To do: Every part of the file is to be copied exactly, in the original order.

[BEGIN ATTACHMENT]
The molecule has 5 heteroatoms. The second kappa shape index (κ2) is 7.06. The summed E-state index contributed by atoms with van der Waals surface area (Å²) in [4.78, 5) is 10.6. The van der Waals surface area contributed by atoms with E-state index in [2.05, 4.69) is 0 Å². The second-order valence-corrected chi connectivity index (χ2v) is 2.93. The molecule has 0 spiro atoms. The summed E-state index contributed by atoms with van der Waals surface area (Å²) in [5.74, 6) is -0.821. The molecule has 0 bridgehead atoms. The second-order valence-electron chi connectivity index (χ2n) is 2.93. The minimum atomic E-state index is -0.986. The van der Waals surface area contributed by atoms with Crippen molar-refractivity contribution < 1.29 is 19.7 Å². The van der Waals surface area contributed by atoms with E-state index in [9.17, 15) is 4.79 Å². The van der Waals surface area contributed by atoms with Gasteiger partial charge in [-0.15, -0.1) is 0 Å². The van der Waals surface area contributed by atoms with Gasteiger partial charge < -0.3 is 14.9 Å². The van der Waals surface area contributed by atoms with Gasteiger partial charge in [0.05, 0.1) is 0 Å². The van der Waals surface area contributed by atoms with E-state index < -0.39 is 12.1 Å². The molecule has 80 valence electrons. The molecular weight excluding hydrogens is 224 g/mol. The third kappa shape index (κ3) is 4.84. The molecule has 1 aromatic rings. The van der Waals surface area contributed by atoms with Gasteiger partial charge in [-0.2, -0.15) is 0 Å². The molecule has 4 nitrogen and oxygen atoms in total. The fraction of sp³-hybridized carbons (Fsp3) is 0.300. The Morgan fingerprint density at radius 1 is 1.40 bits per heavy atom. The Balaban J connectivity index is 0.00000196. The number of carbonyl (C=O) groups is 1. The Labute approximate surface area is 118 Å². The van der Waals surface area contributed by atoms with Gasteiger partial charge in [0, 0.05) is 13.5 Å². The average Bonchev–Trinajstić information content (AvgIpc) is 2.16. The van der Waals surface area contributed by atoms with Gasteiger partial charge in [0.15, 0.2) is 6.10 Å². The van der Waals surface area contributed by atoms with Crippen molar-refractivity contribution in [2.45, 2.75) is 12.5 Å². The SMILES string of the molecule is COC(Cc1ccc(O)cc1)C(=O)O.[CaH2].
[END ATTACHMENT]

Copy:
The molecule has 5 heteroatoms. The second kappa shape index (κ2) is 7.06. The summed E-state index contributed by atoms with van der Waals surface area (Å²) in [4.78, 5) is 10.6. The van der Waals surface area contributed by atoms with E-state index in [2.05, 4.69) is 0 Å². The second-order valence-corrected chi connectivity index (χ2v) is 2.93. The molecule has 0 spiro atoms. The summed E-state index contributed by atoms with van der Waals surface area (Å²) in [5.74, 6) is -0.821. The molecule has 0 bridgehead atoms. The second-order valence-electron chi connectivity index (χ2n) is 2.93. The minimum atomic E-state index is -0.986. The van der Waals surface area contributed by atoms with Crippen molar-refractivity contribution < 1.29 is 19.7 Å². The van der Waals surface area contributed by atoms with E-state index in [9.17, 15) is 4.79 Å². The van der Waals surface area contributed by atoms with Gasteiger partial charge in [-0.15, -0.1) is 0 Å². The van der Waals surface area contributed by atoms with Gasteiger partial charge < -0.3 is 14.9 Å². The van der Waals surface area contributed by atoms with Gasteiger partial charge in [0.05, 0.1) is 0 Å². The van der Waals surface area contributed by atoms with E-state index < -0.39 is 12.1 Å². The molecule has 80 valence electrons. The molecular weight excluding hydrogens is 224 g/mol. The third kappa shape index (κ3) is 4.84. The molecule has 1 aromatic rings. The van der Waals surface area contributed by atoms with Gasteiger partial charge in [-0.2, -0.15) is 0 Å². The molecule has 4 nitrogen and oxygen atoms in total. The fraction of sp³-hybridized carbons (Fsp3) is 0.300. The Morgan fingerprint density at radius 1 is 1.40 bits per heavy atom. The Balaban J connectivity index is 0.00000196. The number of carbonyl (C=O) groups is 1. The Labute approximate surface area is 118 Å². The van der Waals surface area contributed by atoms with Gasteiger partial charge in [0, 0.05) is 13.5 Å². The average Bonchev–Trinajstić information content (AvgIpc) is 2.16. The van der Waals surface area contributed by atoms with Gasteiger partial charge in [0.15, 0.2) is 6.10 Å². The van der Waals surface area contributed by atoms with Crippen molar-refractivity contribution in [2.45, 2.75) is 12.5 Å². The SMILES string of the molecule is COC(Cc1ccc(O)cc1)C(=O)O.[CaH2].